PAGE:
In 2015, speaking at a Labor Day campaign event, former Presidential candidate Hillary Clinton told a crowd, “I’m going to make sure that some employers go to jail for wage theft.” “Clinton: I’ll jail some employers for wage theft,” CNN (Sept. 8, 2015). Her statement was shocking to some at the time, raising the possibility of incarceration for employment-related failures that had traditionally been viewed as primarily the province of private civil litigation or regulatory enforcement. Jailing an employer for, say, failing to provide sufficient fringe benefits on a government-funded job was, to many, an alarming prospect.

Clinton’s statement was a nod to a movement, then in its early stages, to treat employers’ failures to appropriately compensate workers as criminal rather than civil or regulatory failures. Where prevailing wage violations were previously handled primarily via audits by the Department of Labor or their state equivalent, and usually resulted in employers being required to pay back wages, this movement saw such violations as equivalent to traditional theft, and favored using the tools of criminal justice to address them. This movement has grown, and has recently gained momentum. Today, prosecutors across the country increasingly seek criminal fines and jail time for what were previously seen as non-criminal labor violations. For more information about corporate criminal liability, see, Carolyn Kendall, “Corporate Criminal Liability in the COVID-19 Era,” Business Crimes Bulletin (June 2020).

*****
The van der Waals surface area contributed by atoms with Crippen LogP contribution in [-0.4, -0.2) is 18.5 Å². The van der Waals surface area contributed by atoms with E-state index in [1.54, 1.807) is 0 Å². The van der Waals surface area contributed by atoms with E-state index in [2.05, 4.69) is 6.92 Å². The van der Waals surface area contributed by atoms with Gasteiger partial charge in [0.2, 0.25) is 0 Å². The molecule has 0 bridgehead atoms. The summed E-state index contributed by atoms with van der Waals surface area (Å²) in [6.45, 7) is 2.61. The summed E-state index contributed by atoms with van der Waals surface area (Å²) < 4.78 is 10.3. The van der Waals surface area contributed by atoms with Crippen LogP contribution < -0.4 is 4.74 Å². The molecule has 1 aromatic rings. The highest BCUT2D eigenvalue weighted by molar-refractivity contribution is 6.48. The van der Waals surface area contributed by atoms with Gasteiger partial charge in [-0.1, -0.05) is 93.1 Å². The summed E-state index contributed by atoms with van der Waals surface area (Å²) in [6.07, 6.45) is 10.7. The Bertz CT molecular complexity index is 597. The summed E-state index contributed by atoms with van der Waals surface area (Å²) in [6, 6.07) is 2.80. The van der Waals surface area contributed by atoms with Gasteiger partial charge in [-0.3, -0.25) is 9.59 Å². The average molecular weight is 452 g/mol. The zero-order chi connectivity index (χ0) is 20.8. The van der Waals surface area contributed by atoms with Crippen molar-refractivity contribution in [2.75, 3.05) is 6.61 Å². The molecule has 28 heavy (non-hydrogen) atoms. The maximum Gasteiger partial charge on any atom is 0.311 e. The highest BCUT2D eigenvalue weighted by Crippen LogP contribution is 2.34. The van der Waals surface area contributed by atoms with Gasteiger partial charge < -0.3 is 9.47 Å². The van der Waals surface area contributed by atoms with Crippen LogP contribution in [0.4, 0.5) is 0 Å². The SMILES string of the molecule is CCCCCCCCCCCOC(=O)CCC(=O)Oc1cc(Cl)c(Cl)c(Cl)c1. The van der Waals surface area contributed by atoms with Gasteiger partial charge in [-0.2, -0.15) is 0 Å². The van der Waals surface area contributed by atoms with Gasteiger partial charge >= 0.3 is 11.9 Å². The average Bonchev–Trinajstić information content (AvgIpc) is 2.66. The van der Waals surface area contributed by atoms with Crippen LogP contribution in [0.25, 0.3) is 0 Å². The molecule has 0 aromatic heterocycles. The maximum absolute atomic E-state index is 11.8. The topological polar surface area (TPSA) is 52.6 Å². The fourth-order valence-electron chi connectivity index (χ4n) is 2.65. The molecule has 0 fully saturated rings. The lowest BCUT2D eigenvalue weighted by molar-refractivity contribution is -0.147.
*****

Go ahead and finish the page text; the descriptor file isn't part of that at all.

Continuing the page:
A Breakthrough In California

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